The causes of secondary infertility can be age, weight gain, certain medications, damage to your fallopian tubes, or other issues with your reproductive system.
Fertility Fiction 4: Using Plan B can mess up your fertility
Plan B is similar to any other birth control pill because it has the same hormones, albeit in huge doses. These hormones prevent the egg from fertilizing and prevent the fertilized egg from implanting into the uttering lining.
The hormones present in the Plan B pill are flushed out of your system pretty quickly, and by the time your next periods come, all the hormones are out of your body.
The fact that if you have sex one day after taking a plan B pill, you can still get pregnant should be sufficient to alleviate any doubt regarding its effect on fertility.
Fertility Myth 5: If your biological mother had no problems conceiving, you would neither
The ability to conceive (or not able to conceive) is not a completely inherited trait. That said, some conditions that can cause issues in getting pregnant, such as PCOS, premature ovarian insufficiency, and endometriosis, do have inheritable components.
So, what does all this means? Well, it means that if you know your family history, it could help you to determine whether you are predisposed to certain fertility conditions, but that’s just a piece of the puzzle. Consequently, what your biological mother or anyone else in the family went through during their pregnancy has a limited influence on what it would be like for you.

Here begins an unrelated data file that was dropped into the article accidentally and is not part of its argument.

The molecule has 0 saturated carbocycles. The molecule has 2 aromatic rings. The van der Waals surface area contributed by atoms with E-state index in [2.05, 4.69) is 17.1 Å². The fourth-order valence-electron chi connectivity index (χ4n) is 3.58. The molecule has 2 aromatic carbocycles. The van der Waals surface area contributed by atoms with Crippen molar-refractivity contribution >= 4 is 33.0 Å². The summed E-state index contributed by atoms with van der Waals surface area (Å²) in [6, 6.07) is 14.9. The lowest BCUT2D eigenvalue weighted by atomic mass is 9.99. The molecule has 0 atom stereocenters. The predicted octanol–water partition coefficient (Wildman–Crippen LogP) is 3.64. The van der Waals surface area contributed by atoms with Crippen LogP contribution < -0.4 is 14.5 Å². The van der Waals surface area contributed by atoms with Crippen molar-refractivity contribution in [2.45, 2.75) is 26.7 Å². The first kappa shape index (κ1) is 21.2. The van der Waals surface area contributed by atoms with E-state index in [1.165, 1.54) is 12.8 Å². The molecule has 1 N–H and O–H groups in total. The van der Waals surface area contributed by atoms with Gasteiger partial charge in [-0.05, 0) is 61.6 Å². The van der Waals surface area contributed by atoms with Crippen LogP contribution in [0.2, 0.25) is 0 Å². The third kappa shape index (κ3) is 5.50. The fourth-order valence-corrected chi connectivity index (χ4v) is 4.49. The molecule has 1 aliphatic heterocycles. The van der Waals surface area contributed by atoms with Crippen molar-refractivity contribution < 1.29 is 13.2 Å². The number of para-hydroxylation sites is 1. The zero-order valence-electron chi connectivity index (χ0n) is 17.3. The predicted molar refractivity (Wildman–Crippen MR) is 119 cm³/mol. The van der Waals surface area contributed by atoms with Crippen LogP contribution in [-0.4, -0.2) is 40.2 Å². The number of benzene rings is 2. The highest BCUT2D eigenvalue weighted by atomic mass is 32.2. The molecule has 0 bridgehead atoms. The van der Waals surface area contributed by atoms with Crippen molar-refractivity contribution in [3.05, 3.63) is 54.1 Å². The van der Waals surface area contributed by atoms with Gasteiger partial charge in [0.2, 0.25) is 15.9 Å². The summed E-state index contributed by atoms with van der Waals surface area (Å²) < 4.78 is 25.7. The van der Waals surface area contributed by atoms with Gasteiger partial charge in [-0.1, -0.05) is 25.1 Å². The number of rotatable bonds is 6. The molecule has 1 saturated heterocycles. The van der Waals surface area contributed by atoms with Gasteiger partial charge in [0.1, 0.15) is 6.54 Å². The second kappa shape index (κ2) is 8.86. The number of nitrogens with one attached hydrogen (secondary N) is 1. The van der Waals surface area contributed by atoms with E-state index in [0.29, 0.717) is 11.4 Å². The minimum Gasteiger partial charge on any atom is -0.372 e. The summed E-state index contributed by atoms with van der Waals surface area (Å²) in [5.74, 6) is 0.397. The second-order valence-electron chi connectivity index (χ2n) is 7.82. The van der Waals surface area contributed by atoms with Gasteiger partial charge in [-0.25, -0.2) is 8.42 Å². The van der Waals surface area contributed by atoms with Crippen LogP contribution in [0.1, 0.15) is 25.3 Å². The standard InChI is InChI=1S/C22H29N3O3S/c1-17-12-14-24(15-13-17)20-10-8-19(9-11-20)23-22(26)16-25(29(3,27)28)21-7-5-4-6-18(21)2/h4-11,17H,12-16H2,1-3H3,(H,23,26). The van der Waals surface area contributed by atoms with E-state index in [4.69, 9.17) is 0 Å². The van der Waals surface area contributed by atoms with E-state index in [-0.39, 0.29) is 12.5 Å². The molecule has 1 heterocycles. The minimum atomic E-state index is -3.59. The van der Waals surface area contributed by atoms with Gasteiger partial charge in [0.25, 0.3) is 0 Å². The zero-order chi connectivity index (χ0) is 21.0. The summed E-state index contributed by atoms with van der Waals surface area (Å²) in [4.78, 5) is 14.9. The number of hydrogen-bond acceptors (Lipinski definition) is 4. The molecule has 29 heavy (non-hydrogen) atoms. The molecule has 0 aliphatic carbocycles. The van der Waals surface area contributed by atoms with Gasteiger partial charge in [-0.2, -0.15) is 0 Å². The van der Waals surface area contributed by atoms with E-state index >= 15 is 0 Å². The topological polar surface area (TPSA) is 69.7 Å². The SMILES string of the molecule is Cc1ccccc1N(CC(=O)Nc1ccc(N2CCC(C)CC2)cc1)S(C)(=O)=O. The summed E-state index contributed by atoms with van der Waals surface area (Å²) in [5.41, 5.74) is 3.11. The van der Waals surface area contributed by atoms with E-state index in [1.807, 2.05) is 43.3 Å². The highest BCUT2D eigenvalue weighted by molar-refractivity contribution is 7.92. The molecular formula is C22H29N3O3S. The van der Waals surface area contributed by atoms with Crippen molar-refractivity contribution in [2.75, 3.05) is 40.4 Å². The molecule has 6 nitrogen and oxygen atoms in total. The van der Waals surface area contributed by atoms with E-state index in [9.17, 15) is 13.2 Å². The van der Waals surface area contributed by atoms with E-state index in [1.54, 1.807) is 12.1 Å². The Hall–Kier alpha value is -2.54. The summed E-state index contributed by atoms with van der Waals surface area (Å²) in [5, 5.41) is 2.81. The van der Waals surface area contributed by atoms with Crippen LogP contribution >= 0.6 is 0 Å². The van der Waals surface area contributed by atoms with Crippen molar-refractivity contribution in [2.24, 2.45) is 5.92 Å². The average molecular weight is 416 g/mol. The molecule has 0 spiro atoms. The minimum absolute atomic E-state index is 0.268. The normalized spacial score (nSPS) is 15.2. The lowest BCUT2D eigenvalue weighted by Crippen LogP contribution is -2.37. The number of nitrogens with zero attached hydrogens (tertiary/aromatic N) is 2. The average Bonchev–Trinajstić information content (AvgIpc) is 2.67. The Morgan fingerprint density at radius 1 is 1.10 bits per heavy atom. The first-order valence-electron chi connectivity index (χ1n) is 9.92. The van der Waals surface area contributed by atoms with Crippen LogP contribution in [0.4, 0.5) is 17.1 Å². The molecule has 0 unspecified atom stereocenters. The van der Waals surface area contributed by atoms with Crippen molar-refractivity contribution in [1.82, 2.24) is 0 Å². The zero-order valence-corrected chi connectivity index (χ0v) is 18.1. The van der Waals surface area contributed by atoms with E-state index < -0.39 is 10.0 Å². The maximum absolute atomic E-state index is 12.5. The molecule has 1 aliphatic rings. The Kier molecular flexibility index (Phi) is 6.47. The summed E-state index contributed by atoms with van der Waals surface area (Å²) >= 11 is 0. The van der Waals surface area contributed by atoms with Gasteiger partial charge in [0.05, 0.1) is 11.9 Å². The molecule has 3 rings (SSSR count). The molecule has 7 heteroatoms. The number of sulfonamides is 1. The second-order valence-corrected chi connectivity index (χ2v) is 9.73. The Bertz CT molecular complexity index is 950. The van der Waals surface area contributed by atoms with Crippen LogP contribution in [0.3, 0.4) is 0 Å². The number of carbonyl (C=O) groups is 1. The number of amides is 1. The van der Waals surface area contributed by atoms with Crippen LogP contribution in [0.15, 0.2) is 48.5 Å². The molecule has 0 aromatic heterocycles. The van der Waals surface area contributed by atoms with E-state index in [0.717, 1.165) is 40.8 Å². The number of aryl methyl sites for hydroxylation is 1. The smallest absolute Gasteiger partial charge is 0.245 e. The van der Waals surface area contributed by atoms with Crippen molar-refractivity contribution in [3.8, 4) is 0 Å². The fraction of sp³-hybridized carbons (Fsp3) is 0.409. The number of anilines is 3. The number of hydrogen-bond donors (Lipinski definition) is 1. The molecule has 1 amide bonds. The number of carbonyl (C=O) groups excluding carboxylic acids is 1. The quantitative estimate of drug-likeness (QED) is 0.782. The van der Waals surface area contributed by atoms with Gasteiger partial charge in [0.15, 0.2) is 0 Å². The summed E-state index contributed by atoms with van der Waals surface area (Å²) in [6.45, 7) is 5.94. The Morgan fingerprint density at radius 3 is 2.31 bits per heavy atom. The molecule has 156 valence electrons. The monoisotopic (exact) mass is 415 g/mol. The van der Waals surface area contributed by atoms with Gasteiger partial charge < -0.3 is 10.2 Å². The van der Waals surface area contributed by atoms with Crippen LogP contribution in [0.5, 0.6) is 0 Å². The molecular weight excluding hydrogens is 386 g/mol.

Fertility Myth 6: Being able to conceive at 45 like a certain celebrity is common
Although having kids at 45 is possible, it is not easy, certainly not as easy as it is made out to be. The age-related drop in infertility due to diminishing ovarian reserves and low-quality eggs does catch up with you as you age.
Once you cross 35, the chances of you getting pregnant on your most fertile days diminish rapidly. According to the American Society of Reproductive Medicine figures, the possibility of women over 40 conceiving is about 5% in each cycle.
The good news is that although your eggs might be affected negatively with age, your uterus is much more resilient. Fertility treatments using your eggs (or any donor’s eggs) can have good results.
Fertility Fiction 7: Orgasms and sex positions improve your chances of conception
The prerequisite for getting pregnant is having sperm inside the vagina. Once the sperm cells are in the vagina, they will swim through the female reproductive tract to reach the egg in the fallopian tubes. Getting in any particular position neither makes it happen faster nor slower. You are not holding on to more sperm if you have intercourse in a specific position.
That said, a few studies have revealed that lying down for 15 minutes after an IUI procedure can increase the chances of pregnancy. A few other studies have found information that is contrary to this.
The take-home message on Fertility Myths
Having the right information can make a huge difference in your journey to motherhood. If you need more information about fertility, health, and conception, be sure to check out similar interesting and factual articles on the Fertility2family blog.